Dull Fondant

Decorating By cricket0616 Updated 24 Apr 2009 , 4:20pm by sugarshack

cricket0616 Posted 24 Apr 2009 , 2:30am
post #1 of 18

I have not made many fondant cakes and have to make on this weekend. I noticed that the darker colors look dull after they dry. I read once about putting vodka on fondant, but do not know the details. Do you spray it on or paint it on? When do you apply it to the fondant?

17 replies
Texas_Rose Posted 24 Apr 2009 , 2:44am
post #2 of 18

You can paint vodka on with a paintbrush. If you want a more vibrant color for the fondant, you can mix a little bit of color in with the vodka and then paint it on. Don't use a lot of color mixed with the vodka or it will take longer to dry.

xstitcher Posted 24 Apr 2009 , 3:18am
post #3 of 18

I just saw this site where they were asking Colete Peters the same ?

Here is the response (it's about half way down the page):

<Fran> Colette, how do you get the shine on your fondant?

<Colette_Peters> The fondant is painted with luster paint or you can spray it with water to get it shiny.

Here's the site:
http://www.pastryscoop.com/conferencesAndEvents_chat22.html

I also read somewhere that steam also helps with this.

BakingGirl Posted 24 Apr 2009 , 3:36am
post #4 of 18

Airbrushing with water will make it shiny evenly. Painting with a brush can make it a bit streaky. I tried once using a spray bottle but the spray is not fine or even enough, had huge blotches.

cricket0616 Posted 24 Apr 2009 , 12:12pm
post #5 of 18

I don't have an airbrush and was thinking about using a regular spray bottle. Now I am worried. I don't want to mess this cake up. Any other suggestions?

BakingGirl Posted 24 Apr 2009 , 1:15pm
post #6 of 18

Sorry cricket, did not want to scare you - that was not my intention. I am sure there are spray bottles and then there are spray bottles, mine was not very good. If you are worried just roll out a bit of fondant separately and try spraying it, that way if it does not work you don't have to ruin your cake.

Also Crisco will give some shine to dark fondant, just rub it on. It won't be glossy as if you have sprayed it with water but it won't be dull either, it just gives it a kind of "glow".

meharding Posted 24 Apr 2009 , 1:20pm
post #7 of 18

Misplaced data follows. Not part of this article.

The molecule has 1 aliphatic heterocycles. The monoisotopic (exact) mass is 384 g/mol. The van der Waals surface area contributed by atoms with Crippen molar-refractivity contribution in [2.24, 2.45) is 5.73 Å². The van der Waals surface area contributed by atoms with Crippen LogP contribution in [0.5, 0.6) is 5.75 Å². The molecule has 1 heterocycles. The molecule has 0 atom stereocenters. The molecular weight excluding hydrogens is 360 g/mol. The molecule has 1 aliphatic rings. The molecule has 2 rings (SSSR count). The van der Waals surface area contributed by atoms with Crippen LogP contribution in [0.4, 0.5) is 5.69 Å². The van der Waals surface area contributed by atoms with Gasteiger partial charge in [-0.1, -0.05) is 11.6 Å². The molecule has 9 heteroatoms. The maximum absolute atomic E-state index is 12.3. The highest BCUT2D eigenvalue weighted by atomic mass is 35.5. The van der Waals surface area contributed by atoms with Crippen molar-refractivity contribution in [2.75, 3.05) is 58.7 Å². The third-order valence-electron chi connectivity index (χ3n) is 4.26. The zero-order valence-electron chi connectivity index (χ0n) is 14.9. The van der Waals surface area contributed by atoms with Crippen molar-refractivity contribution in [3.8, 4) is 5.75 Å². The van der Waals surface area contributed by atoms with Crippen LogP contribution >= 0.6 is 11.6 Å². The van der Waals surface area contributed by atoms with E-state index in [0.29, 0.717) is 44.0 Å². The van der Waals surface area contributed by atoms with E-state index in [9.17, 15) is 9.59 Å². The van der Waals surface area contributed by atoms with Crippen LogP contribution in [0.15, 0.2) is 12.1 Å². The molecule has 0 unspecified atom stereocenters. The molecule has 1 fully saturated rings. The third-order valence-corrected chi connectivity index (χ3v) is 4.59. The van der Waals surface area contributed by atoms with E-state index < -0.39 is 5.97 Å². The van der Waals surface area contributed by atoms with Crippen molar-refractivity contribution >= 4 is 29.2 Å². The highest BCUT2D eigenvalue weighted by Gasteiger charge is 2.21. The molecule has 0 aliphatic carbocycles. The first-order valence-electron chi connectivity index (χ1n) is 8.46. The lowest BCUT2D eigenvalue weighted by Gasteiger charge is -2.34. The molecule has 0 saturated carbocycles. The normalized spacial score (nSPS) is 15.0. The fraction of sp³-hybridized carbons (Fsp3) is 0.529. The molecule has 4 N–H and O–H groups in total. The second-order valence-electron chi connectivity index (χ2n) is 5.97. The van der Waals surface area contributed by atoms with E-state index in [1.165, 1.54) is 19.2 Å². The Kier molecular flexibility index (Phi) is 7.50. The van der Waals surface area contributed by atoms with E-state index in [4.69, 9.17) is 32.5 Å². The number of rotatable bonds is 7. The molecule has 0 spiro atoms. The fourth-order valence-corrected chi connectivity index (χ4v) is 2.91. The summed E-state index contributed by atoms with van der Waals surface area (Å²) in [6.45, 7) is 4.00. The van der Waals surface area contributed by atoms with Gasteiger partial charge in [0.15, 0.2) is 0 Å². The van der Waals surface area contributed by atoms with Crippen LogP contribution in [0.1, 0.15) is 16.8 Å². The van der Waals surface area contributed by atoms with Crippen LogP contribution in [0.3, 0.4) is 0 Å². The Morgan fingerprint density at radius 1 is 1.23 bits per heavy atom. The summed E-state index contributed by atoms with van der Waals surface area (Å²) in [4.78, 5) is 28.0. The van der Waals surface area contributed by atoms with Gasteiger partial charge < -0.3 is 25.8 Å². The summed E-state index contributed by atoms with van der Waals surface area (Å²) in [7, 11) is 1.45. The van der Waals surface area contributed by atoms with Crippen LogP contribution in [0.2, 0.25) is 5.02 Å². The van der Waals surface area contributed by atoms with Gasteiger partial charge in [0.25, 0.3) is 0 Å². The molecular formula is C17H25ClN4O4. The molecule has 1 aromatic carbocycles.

I am wondering if one of those steamers could be used to bring a shine to the cake...you know the ones you can clean with or the ones you can steam the wrinkles out of your clothes with? Of course you would only want to use it on your cakes. I have seen where people steam flowers by holding them over a boiling pot of water but that would be impossible to do with a whole cake. Any thoughts?

BakingGirl Posted 24 Apr 2009 , 1:33pm
post #8 of 18

A clothes steamer would be perfect I would think.

tuffstuff Posted 24 Apr 2009 , 1:44pm
post #9 of 18

I would not recommend brushing with vodka. I tried that once (well, with Everclear) and it just evaporated, leaving the same dusty look behind. So it looked the same as when I started. Kind of pointless.
I like to rub with a bit of crisco on a papertowel. I personally would be afraid that misting it with water would make it sticky and if you accidentally touch it, it will leave a fingerprint. That's just what I think.

jlynnw Posted 24 Apr 2009 , 1:56pm
post #10 of 18

I hae the clothes steamer I use. Before i bought it, I used a cheap whistle tea kettle. The noise gets to you but it worked a bit. I never found a bottle I liked to mist the cake with. Some of the droplets left pot marks. Try using a touch of crisco to the fondant, roll it out and smooth it with your hands. The heat from your hands will help. HTH

cricket0616 Posted 24 Apr 2009 , 2:38pm
post #11 of 18

Unfortunately I don't have a steamer either. I was worried about the water for the exact reason tuffstuff said. I have found that it can leave the fondant sticky if you put too much. But if the vodka doesn't work, I guess I am left with crisco. I have to make a dark brown loop bow and I have just found they look dry the next day. Thanks for the advice.

BakingGirl Posted 24 Apr 2009 , 2:44pm
post #12 of 18

Cricket, if it is something small like a bow I would try and hold it over a steaming kettle or pot. Just go easy so that it does not get soft or wilt. I am sure that would work really well.

jlynnw Posted 24 Apr 2009 , 2:50pm
post #13 of 18

I would not use crisco for a bow! Add a touch of tylose to your fondant and then steam it. I think the crisco my prevent the bow from firming up as much as you want, IMHO.

cricket0616 Posted 24 Apr 2009 , 3:07pm
post #14 of 18

What is tylose? I hope you don't think I am an idiot, but I am just starting to work with fondant. This would be the 2nd cake.

To make sure I have it so far....you can use crisco on the cake itself, but nothing that would have to be firm and stand on a cake.

Vodka really doesn't work and the water in a spray bottle can leave too much water and cause issue. Using a brush can leave streaks. LOL. I hope I can remember all this if it is another 6 months before I have to make another one.

solascakes Posted 24 Apr 2009 , 3:27pm
post #15 of 18

Since it's a bow,i've heard piping gel works.

jlynnw Posted 24 Apr 2009 , 3:33pm
post #16 of 18

Tylose makes fondant firm up. Solascakes, would you thin the gel down with vodka perhaps to make it more touchable. It is a bow and would need to be positioned. I like the idea, will have to try it.

pouchet82 Posted 24 Apr 2009 , 3:53pm
post #17 of 18

What about using those spray cans of Evian water? I am not sure if there is anything else in there that is not food safe though...just a thought

sugarshack Posted 24 Apr 2009 , 4:20pm
post #18 of 18

i use criso on all my dried bows to restore them to a nice sheen. do it after they are dry.

i also crisco all my fondnat cakes. it will not be shiny, but restore it to a nice satin matte look.

alcohol just dried them out for for me.

HTH

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